c) What is the average revenue per arriving customer under action S2? What is the average
revenue per sale under action S2?

Answer: The average revenue per arriving customer is r2 = (p1 + p2)/3. The average
revenue per sale is q2 = (p1 + p2)/2.

3

d) Suppose we protect y units for action S1. Write an expression for the expected revenue
under action S2 before it is closed?

Answer: Expected revenues are q2E min(c−y,S2).
e) What is the distribution of demand under action S1 once action 2 is closed? Give this in

terms of D2, c and y.

Answer: Demand is conditionally binomial with parameters (D2+y−c)+ and θ = π1/π2 =
3/4.

f) What is the expected revenue under action S1? Answer:

p1E min(Bin(D2 + y − c)+,θ), max(y,c−D2)).

5. Dynamic Choice Models with Dependent Demands Consider a choice model where for
each set S ⊂ Sn = {1, . . . ,n}, π(S) =

i∈S πi(S) and r(S) =

i∈S piπi(S).

a) Write down the formula for the value function V (t,x) assuming you do not know which
sets are efficient.

V (t,x) = V (t− 1,x) + max

S⊂N
[r(S) −π(S)∆V (t− 1,x)].

b) At state (t,x), what problem do you need to solve to figure out which set to offer?

Answer: We need to find the set S ⊂ N that maximizes r(S) − ∆V (t− 1,x)π(S).
c) Suppose the efficient fares are S0,S1, . . . ,Sn and that you are given a graph of (πj,rj),j =

1, . . . ,n where πj = π(Sj) and rj = r(Sj). How would you visually obtain the optimal
set to offer at state (t,x)?

Answer: I would draw the line α∆V (t−1,x) and then look at the different points πj and
look at which point the difference between rj and ∆V (t− 1,x)πj is the largest.

d) Continue with the logic of part d) to argue why you may need to open fares as t decreases
for fixed x and close fares as x decreases for fixed t.

Answer: If t decreases without a sale then the marginal value goes down and that would
shift the optimal j to the right resulting in more open fares. If x decreases through sales
then the marginal value goes up and that shifts the optimal to the left resulting in fewer
open fares.

6. Deterministic Static Pricing with Two Market Segments

Suppose there are two market segments (leisure and business) and that demand from the
business segment is D1 = 60 at p1 = \$1, 000. Suppose further that the demand from the
leisure segment is deterministic and price sensitive and given by D2(p) = 600 −p for values of
p ∈{0, 1, . . . , 600}. Assume capacity is c = 100.

a) Suppose that demand from the leisure segment arrives before demand from the business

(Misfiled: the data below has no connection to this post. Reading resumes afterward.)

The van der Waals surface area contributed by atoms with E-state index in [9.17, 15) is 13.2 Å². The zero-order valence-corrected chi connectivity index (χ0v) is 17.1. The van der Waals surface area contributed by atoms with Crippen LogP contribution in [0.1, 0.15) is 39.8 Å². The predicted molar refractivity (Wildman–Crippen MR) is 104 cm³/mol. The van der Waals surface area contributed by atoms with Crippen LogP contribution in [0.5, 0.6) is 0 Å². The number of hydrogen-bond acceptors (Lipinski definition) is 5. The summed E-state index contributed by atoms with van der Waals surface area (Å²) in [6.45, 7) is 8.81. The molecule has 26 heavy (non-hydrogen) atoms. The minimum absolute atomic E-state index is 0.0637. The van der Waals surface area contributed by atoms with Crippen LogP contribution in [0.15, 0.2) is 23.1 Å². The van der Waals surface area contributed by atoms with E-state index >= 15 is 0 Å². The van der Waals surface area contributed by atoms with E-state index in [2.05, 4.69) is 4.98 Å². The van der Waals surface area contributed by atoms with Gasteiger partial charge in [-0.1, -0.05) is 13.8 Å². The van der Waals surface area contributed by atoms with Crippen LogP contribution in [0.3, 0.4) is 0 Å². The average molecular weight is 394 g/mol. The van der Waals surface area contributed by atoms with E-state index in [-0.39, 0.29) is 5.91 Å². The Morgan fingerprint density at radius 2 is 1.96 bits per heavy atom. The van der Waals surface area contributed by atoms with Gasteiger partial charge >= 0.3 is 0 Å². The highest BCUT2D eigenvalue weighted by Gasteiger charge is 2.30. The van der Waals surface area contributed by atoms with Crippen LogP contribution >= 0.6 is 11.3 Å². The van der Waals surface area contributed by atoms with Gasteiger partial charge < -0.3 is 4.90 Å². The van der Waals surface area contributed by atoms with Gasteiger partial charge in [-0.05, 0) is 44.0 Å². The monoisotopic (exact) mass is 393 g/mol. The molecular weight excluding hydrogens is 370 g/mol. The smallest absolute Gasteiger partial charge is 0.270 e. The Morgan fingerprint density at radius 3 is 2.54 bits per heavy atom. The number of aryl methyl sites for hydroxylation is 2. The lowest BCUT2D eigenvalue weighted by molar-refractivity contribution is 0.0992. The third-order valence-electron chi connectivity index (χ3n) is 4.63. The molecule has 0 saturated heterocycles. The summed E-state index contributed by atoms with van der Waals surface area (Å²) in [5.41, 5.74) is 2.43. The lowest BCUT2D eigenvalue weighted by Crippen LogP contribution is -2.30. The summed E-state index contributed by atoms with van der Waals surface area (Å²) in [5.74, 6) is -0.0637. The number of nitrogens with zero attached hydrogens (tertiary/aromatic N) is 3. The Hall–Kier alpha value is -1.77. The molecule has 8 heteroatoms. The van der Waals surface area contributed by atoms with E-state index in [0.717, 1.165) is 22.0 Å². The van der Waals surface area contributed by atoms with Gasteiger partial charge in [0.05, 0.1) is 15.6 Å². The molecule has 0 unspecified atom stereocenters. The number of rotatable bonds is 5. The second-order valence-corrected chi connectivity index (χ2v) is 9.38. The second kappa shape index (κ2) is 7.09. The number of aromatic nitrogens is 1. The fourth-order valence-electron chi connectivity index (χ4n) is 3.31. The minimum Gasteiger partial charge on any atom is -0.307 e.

segment. How many units will you protect for the business sector? How would you set
the discounted fare? How much money would you make under this scheme?

Answer: I would protect y = 60 units of capacity for the business fare and would price
the leisure segment at p = 560. At that price I would sell the 40 units of capacity at
the leisure segment making \$22,400 from that segment plus \$60,000 from the business
segment for a total of \$82,400.

b) Reconsider the revenue calculations of part a) under the assumption that demand from
both segments arrive at the same time with both segments competing for the capacity
allocated at the discounted fare. Assume that each customer willing to buy the discounted
fare is equally likely to get it. Business customers unable to obtain capacity at the

4

discounted fare will then buy capacity at p1. Hint: Remember to apply the booking limit
on sales at the discounted fare. Is there a better booking limit?

Answer: If both demands arrive at the same time we would see 60 customers from the
business segment and 40 from the leisure segment willing to purchase capacity at the
discounted fare. Since only 40 units are available at this fare, there will be 16 expected
sales to leisure and 24 to business customers. That will leave us with 36 customers buying
at 1000 so the total revenue is \$58,400. If the booking limit is zero then 60 tickets are
sold at \$1,000 improving the revenues to \$60,000.

c) Suppose now that we set the discounted fare at p = 450 under the assumptions of part
b). How many leisure customers will be willing to buy at this fare? How many business
customers would be willing to buy at this fare?

Answer: At p = 450, there will be 150 leisure customers and 60 business customers willing
to buy at this fare. Thus a low fare ticket will go to the leisure segment with probability
15/21 = 5/7 and to the business segment with probability 60/210 = 2/7.

d) Suppose that each customer willing to buy at p = 450 is equally likely to get it and
that capacity is non transferable. How much capacity will you make available for the
discounted fare to maximize revenues assuming that business customer unable to secure
capacity at \$450 will buy at \$1,000? How much money would you make?

Answer: I would make 56 units of capacity available at \$450. Then 40 units will go to
the leisure segment and 16 to the business segment. This would leave me with 44 units
of capacity and 44 business customers to which I can sell at fare p1 = \$1000. The total